Counting bits set

Problem statement: given a 32-bit integer, write a function that returns the number of bits in the binary representation of the integer which are set.

For example,

count_bits(0x00000001) → 1<br /> count_bits(0xFFFFFFFF) → 32<br /> count_bits(0x10101010) → 4

Much credit is due to this page of bit twiddling hacks.

The naïve solution is to shift the input by one bit and check the last bit 32 times:

unsigned int count_bits_naive1 (unsigned int num)
{
    int count = 0;
    for (int i=0; i<32; i++) {
        count += (num >> i) & 1;
    }
    return count;
}

This version adds the optimization so that it stops once the leftmost set bit is reached. No need to continue counting if num == 0:

unsigned int count_bits_naive2 (unsigned int num)
{
    int count = 0;
    while (num) {
        count += (num & 1);
        num = num >> 1;
    }
    return count;
}

We can reduce the number of operations by pre-calculating the bit sum for all possible octets and then just looking at the 4 octets in a 32-bit integer:

static const unsigned char BitsSetTable256[256] =
{
#   define B2(n) n,     n+1,     n+1,     n+2
#   define B4(n) B2(n), B2(n+1), B2(n+1), B2(n+2)
#   define B6(n) B4(n), B4(n+1), B4(n+1), B4(n+2)
    B6(0), B6(1), B6(1), B6(2)
};
unsigned int count_bits_table (unsigned int num)
{
    return BitsSetTable256[num       & 0x000000FF] +
           BitsSetTable256[num >>  8 & 0x000000FF] +
           BitsSetTable256[num >> 16 & 0x000000FF] +
           BitsSetTable256[num >> 24             ];
}

Finally, we can count the bits by summing in parallel, 16 pairs of 1-bit integers, 8 pairs of 2-bit integers, 4 pairs of 4-bit integers, 2 pairs of 8-bit integers, and finally 1 pair of 16-bit integers:

static const unsigned int B[] = {
0b01010101010101010101010101010101,
0b00110011001100110011001100110011,
0b00001111000011110000111100001111,
0b00000000111111110000000011111111,
0b00000000000000001111111111111111
};
unsigned int count_bits_parallel (unsigned int num)
{
    num = (num & B[0]) + (num >> 1  & B[0]);
    num = (num & B[1]) + (num >> 2  & B[1]);
    num = (num & B[2]) + (num >> 4  & B[2]);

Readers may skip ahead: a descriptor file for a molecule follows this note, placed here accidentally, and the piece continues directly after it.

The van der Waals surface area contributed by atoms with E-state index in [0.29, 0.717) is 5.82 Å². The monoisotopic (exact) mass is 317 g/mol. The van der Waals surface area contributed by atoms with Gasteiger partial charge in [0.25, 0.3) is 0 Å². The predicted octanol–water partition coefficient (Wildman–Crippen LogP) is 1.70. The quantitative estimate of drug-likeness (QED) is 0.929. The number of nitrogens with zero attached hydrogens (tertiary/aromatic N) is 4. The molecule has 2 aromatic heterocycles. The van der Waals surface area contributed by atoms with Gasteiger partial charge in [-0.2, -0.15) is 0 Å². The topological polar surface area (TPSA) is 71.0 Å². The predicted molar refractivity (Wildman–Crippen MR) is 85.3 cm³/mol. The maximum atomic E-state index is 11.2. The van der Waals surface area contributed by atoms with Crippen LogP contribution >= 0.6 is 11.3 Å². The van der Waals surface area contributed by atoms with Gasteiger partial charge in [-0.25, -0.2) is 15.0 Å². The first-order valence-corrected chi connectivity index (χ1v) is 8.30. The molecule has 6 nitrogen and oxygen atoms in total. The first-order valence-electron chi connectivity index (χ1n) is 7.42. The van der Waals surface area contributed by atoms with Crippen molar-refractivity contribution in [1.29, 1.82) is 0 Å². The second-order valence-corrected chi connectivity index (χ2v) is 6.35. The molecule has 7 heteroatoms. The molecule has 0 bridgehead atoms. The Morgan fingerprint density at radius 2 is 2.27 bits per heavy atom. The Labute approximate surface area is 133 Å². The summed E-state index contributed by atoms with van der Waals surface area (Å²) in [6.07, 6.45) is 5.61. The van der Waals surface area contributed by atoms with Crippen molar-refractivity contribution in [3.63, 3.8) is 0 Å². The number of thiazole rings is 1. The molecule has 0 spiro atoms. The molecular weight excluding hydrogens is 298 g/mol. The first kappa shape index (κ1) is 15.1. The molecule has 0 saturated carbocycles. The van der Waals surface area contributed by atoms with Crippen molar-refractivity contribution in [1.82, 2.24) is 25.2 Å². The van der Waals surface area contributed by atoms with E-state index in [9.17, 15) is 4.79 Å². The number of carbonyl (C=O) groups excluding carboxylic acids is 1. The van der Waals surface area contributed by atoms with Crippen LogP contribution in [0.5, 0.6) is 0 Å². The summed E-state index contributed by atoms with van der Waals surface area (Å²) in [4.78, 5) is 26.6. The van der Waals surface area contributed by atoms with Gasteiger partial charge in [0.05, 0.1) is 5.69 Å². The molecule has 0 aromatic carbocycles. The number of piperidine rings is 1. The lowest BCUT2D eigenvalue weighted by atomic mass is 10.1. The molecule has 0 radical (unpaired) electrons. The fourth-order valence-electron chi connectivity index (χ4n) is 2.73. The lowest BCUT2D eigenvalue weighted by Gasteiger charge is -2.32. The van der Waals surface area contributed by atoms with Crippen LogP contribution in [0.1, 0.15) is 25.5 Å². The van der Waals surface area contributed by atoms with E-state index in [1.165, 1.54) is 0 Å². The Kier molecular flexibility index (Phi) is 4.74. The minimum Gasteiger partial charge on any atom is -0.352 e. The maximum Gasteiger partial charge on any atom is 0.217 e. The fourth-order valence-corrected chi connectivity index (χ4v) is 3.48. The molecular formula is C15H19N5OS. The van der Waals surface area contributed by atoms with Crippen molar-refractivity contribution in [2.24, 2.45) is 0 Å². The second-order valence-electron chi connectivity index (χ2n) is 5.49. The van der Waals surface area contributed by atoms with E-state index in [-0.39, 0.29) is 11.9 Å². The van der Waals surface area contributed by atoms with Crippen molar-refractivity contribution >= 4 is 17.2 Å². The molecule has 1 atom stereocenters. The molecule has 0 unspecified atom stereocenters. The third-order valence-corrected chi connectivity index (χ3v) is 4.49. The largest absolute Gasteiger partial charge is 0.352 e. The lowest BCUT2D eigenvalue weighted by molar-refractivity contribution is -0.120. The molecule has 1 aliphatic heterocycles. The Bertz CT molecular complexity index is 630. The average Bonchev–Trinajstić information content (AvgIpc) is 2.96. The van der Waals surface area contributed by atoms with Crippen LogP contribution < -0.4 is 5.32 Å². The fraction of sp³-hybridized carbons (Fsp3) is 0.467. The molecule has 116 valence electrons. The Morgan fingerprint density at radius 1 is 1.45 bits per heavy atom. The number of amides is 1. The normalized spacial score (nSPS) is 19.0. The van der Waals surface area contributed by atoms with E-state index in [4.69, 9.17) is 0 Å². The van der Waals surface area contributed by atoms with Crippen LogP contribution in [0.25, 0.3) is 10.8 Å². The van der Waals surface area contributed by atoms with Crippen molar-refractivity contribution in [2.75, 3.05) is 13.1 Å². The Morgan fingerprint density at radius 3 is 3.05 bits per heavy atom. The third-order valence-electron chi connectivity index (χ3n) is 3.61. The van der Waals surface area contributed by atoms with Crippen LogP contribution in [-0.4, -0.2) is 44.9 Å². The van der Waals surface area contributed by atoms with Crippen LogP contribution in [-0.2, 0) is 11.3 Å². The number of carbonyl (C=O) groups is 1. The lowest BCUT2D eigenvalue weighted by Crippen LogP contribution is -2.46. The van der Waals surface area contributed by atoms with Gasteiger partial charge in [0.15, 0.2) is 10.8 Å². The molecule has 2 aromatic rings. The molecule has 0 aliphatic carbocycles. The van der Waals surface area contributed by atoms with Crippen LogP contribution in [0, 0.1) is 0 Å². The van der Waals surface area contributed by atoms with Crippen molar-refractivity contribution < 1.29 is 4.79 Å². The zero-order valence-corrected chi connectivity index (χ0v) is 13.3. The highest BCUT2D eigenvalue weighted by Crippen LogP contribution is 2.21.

num = (num & B[3]) + (num >> 8  & B[3]);
    num = (num & B[4]) + (num >> 16 & B[4]);
    return num;
}

This method as written has more instructions than the previous version but uses less memory.

Here’s the whole C program:

#include <stdio.h>

void ok(int);
unsigned int count_bits_naive1(unsigned int);
unsigned int count_bits_naive2(unsigned int);
unsigned int count_bits_table(unsigned int);
unsigned int count_bits_parallel(unsigned int);
void testgroup (unsigned int (*)(unsigned int));

int test_count = 0;

int main (int argc, const char * argv[])
{
    testgroup(&count_bits_naive1);
    testgroup(&count_bits_naive2);
    testgroup(&count_bits_table);
    testgroup(&count_bits_parallel);
    return 0;
}

unsigned int count_bits_naive1 (unsigned int num)
{
    int count = 0;
    for (int i=0; i<32; i++) {
        count += (num >> i) & 1;
    }
    return count;
}

// Stops once leftmost set bit is reached
unsigned int count_bits_naive2 (unsigned int num)
{
    int count = 0;
    while (num) {
        count += (num & 1);
        num = num >> 1;
    }
    return count;
}

// Using a pre-calculated table for all bytes
static const unsigned char BitsSetTable256[256] =
{
#   define B2(n) n,     n+1,     n+1,     n+2
#   define B4(n) B2(n), B2(n+1), B2(n+1), B2(n+2)
#   define B6(n) B4(n), B4(n+1), B4(n+1), B4(n+2)
    B6(0), B6(1), B6(1), B6(2)
};
unsigned int count_bits_table (unsigned int num)
{
    return BitsSetTable256[num       & 0x000000FF] +
           BitsSetTable256[num >>  8 & 0x000000FF] +
           BitsSetTable256[num >> 16 & 0x000000FF] +
           BitsSetTable256[num >> 24             ];
}

// Using summing in parallel
static const unsigned int B[] = {
0b01010101010101010101010101010101,
0b00110011001100110011001100110011,
0b00001111000011110000111100001111,
0b00000000111111110000000011111111,
0b00000000000000001111111111111111
};
unsigned int count_bits_parallel (unsigned int num)
{
    num = (num & B[0]) + (num >> 1  & B[0]);
    num = (num & B[1]) + (num >> 2  & B[1]);
    num = (num & B[2]) + (num >> 4  & B[2]);
    num = (num & B[3]) + (num >> 8  & B[3]);
    num = (num & B[4]) + (num >> 16 & B[4]);
    return num;
}

void testgroup (unsigned int count_bits(unsigned int))
{
    ok(count_bits(0xFFFFFFFF) == 32);
    ok(count_bits(1) == 1);
    ok(count_bits(0) == 0);
    ok(count_bits(0x10101010) == 4);
    ok(count_bits(0x01010101) == 4);
    ok(count_bits(0xFFFF0000) == 16);
    ok(count_bits(0x00FF00FF) == 16);
}

void ok (int test) {
    printf(test ? "ok %dn" : "NOT ok %dn", ++test_count);
}

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